- Registered: Apr, 2009
- Last visit: Wed, 17 Apr 2013
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Y_Po wrote:This patent is bullshit
Although not the summary, following is text from the Background section of the '811 patent:
In the event that power cannot be provided by the utility, e.g., blackout conditions, demand response power reductions, etc., one or more generator based secondary power sources 120 are available. Here "DG" refers to available diesel generators. Precisely which power source is used at any particular time is controlled by power electronic switch 115. In the simplest example, power is switched from one or the other of utility grid 110 and secondary power source 120, but in other cases power can be delivered from some combination of the two. However, since secondary power sources such as generators typically take several seconds to several minutes to bring on line, and additional secondary power source (UPS 130) is used to provide short term but quickly available power until power from generators is available.
The most common types of motor generator units are internal combustion engines (ICs, whether gasoline, diesel or natural gas based), gas turbines (GTs), and microturbines (MTs). In addition to having finite start-up times, all of these types of motor generator units have various other drawbacks. For example, the generators are typically complex machines that require special operation and routine maintenance, their electrical efficiency is typically in the range of 20-40%, the equipment lifetime may be 10-20 years, they require combustible and sometimes dangerous fuels, they produce various emissions, and their availability (e.g., as affected by device failures) can be limited to 90-95%. Moreover, initial equipment costs, fuel costs, and maintenance costs can make such generators a very expensive secondary power source.
UPS systems use stored energy as a secondary power source to protect the critical load and provide sufficient time to switch motor generators on-line to assure no loss in power to the user. The reliability of this stored energy is fundamental to the reliability of the system. Due to their advantages in cost, energy storage density, discharge characteristics, and infrastructure, lead-acid batteries are the most commonly used type of stored energy in UPS systems today. In particular, valve-regulated lead-acid (VRLA) batteries are dominant in this application. However, despite battery manufacturers' best efforts to improve their products, experience has shown that the useful life of a VRLA battery array in conventional double-conversion UPS systems is two to three years. Beyond two years, cell failure rates quickly reach unacceptable levels.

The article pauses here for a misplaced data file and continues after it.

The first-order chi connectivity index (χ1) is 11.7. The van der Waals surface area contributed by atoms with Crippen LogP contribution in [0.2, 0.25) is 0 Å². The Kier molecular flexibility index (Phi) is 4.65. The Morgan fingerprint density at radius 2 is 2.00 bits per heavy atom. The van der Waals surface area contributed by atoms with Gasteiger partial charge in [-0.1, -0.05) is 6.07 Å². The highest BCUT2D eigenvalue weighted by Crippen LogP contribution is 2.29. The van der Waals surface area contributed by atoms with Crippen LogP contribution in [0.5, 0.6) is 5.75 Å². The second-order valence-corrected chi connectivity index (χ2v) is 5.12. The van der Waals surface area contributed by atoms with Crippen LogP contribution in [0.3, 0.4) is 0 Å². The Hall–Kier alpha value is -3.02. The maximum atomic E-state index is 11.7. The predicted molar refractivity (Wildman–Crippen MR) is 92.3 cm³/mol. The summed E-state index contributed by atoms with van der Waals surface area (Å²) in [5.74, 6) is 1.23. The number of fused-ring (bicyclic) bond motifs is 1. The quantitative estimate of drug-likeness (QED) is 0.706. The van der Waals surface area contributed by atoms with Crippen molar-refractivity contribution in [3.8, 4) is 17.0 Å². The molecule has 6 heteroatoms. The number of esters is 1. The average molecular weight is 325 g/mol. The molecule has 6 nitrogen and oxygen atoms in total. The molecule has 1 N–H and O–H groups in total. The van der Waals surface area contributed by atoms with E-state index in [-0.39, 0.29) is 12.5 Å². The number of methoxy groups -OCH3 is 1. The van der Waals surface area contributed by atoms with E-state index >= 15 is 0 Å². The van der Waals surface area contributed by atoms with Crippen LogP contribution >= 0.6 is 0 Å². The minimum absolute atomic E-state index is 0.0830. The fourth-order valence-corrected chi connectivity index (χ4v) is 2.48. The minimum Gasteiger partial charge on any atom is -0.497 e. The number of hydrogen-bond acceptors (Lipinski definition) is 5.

Electrochemical batteries prematurely reach end of life for two reasons: manufacturing defects and battery management issues. Manufacturing defects include "cold" welds between adjacent cells; inter-cell shorts; reversed plates; incomplete casting of the battery straps resulting in dropped plates; defects in paste mixing, which lead to poor paste adhesion; and contamination of the paste or electrode. To overcome these inherent problems of lead-acid batteries, a battery management strategy is typically tailored to the type of battery and its application. For example, VRLA batteries in conventional double-conversion UPS systems are float charged, that is they are continuously supplied with a low charging voltage. The circuit topology necessary for this can cause a significant amount of heat to be continuously generated in the batteries. In flooded lead-acid batteries made with lead-calcium grids, the batteries are not continuously float charged. Nevertheless, other battery maintenance strategies may be important. For example, battery temperature may need to be tightly controlled to reduce corrosion that destroys the battery's capacity to generate current. Limiting the depth of discharge is important in controlling electrolyte stratification in flooded lead-acid batteries. Stratification is the increase of electrolyte specific gravity at the bottom of the battery, and techniques to ameliorate stratification can be difficult and/or costly. Thus, current secondary power source system technology suffers from a variety of drawbacks.
Accordingly, it is desirable to have improved devices and techniques for providing secondary power sources for use as backup power to grid-supplied electrical power.
Anything that improves the situation described in the Background section is useful and not BS.
Last edited Tue, 01 Jun 2010, 10:10am